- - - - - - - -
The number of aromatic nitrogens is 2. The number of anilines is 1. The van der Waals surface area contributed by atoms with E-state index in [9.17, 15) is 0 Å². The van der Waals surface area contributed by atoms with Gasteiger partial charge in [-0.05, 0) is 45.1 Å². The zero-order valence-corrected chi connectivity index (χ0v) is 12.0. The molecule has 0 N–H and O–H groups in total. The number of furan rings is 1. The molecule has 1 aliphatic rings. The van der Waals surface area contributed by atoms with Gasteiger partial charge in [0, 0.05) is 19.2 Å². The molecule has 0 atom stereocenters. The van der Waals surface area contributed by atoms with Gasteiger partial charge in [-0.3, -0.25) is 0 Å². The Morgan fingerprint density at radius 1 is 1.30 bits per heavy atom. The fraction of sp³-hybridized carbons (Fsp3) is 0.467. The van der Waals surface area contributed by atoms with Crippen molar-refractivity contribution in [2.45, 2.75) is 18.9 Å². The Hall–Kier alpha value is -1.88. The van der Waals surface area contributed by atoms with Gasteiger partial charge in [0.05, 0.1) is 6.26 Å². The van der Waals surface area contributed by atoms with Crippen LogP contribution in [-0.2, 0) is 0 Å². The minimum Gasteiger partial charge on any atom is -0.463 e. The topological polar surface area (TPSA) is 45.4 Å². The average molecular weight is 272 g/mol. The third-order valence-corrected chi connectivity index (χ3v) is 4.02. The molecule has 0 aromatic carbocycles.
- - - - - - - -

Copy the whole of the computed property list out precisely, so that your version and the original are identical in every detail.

The number of aromatic nitrogens is 2. The number of anilines is 1. The van der Waals surface area contributed by atoms with E-state index in [9.17, 15) is 0 Å². The van der Waals surface area contributed by atoms with Gasteiger partial charge in [-0.05, 0) is 45.1 Å². The zero-order valence-corrected chi connectivity index (χ0v) is 12.0. The molecule has 0 N–H and O–H groups in total. The number of furan rings is 1. The molecule has 1 aliphatic rings. The van der Waals surface area contributed by atoms with Gasteiger partial charge in [0, 0.05) is 19.2 Å². The molecule has 0 atom stereocenters. The van der Waals surface area contributed by atoms with Gasteiger partial charge in [-0.3, -0.25) is 0 Å². The Morgan fingerprint density at radius 1 is 1.30 bits per heavy atom. The fraction of sp³-hybridized carbons (Fsp3) is 0.467. The van der Waals surface area contributed by atoms with Crippen molar-refractivity contribution in [2.45, 2.75) is 18.9 Å². The Hall–Kier alpha value is -1.88. The van der Waals surface area contributed by atoms with Gasteiger partial charge in [0.05, 0.1) is 6.26 Å². The van der Waals surface area contributed by atoms with Crippen LogP contribution in [-0.2, 0) is 0 Å². The minimum Gasteiger partial charge on any atom is -0.463 e. The topological polar surface area (TPSA) is 45.4 Å². The average molecular weight is 272 g/mol. The third-order valence-corrected chi connectivity index (χ3v) is 4.02. The molecule has 0 aromatic carbocycles.